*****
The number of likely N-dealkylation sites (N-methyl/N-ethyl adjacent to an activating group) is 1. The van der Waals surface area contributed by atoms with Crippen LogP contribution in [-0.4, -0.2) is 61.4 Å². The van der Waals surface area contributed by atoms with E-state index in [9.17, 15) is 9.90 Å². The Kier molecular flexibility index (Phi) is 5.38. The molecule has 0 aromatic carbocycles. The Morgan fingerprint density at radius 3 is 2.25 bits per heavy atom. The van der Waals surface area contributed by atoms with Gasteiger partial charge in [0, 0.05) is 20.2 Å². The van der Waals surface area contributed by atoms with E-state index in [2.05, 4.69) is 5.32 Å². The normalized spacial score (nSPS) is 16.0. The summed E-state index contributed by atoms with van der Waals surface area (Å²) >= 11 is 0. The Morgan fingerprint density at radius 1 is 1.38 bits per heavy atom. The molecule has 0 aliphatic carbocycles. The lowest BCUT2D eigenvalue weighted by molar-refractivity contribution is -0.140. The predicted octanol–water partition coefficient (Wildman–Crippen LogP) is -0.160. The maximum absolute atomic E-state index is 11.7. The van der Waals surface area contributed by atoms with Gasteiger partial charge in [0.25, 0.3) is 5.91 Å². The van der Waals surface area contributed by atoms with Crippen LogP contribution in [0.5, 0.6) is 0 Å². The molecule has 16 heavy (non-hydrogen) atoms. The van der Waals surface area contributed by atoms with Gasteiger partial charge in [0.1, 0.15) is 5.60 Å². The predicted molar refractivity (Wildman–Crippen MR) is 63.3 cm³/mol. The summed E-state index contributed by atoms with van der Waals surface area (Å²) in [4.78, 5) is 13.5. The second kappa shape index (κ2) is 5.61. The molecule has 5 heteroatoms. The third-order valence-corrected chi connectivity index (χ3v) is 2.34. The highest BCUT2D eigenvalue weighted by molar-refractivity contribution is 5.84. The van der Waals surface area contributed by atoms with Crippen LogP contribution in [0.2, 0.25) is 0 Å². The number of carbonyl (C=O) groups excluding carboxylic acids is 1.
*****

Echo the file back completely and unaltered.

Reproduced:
The number of likely N-dealkylation sites (N-methyl/N-ethyl adjacent to an activating group) is 1. The van der Waals surface area contributed by atoms with Crippen LogP contribution in [-0.4, -0.2) is 61.4 Å². The van der Waals surface area contributed by atoms with E-state index in [9.17, 15) is 9.90 Å². The Kier molecular flexibility index (Phi) is 5.38. The molecule has 0 aromatic carbocycles. The Morgan fingerprint density at radius 3 is 2.25 bits per heavy atom. The van der Waals surface area contributed by atoms with Gasteiger partial charge in [0, 0.05) is 20.2 Å². The van der Waals surface area contributed by atoms with E-state index in [2.05, 4.69) is 5.32 Å². The normalized spacial score (nSPS) is 16.0. The summed E-state index contributed by atoms with van der Waals surface area (Å²) >= 11 is 0. The Morgan fingerprint density at radius 1 is 1.38 bits per heavy atom. The molecule has 0 aliphatic carbocycles. The lowest BCUT2D eigenvalue weighted by molar-refractivity contribution is -0.140. The predicted octanol–water partition coefficient (Wildman–Crippen LogP) is -0.160. The maximum absolute atomic E-state index is 11.7. The van der Waals surface area contributed by atoms with Gasteiger partial charge in [0.25, 0.3) is 5.91 Å². The van der Waals surface area contributed by atoms with Crippen LogP contribution in [0.5, 0.6) is 0 Å². The molecule has 16 heavy (non-hydrogen) atoms. The van der Waals surface area contributed by atoms with Gasteiger partial charge in [0.1, 0.15) is 5.60 Å². The predicted molar refractivity (Wildman–Crippen MR) is 63.3 cm³/mol. The summed E-state index contributed by atoms with van der Waals surface area (Å²) in [4.78, 5) is 13.5. The second kappa shape index (κ2) is 5.61. The molecule has 5 heteroatoms. The third-order valence-corrected chi connectivity index (χ3v) is 2.34. The highest BCUT2D eigenvalue weighted by molar-refractivity contribution is 5.84. The van der Waals surface area contributed by atoms with Crippen LogP contribution in [0.2, 0.25) is 0 Å². The number of carbonyl (C=O) groups excluding carboxylic acids is 1.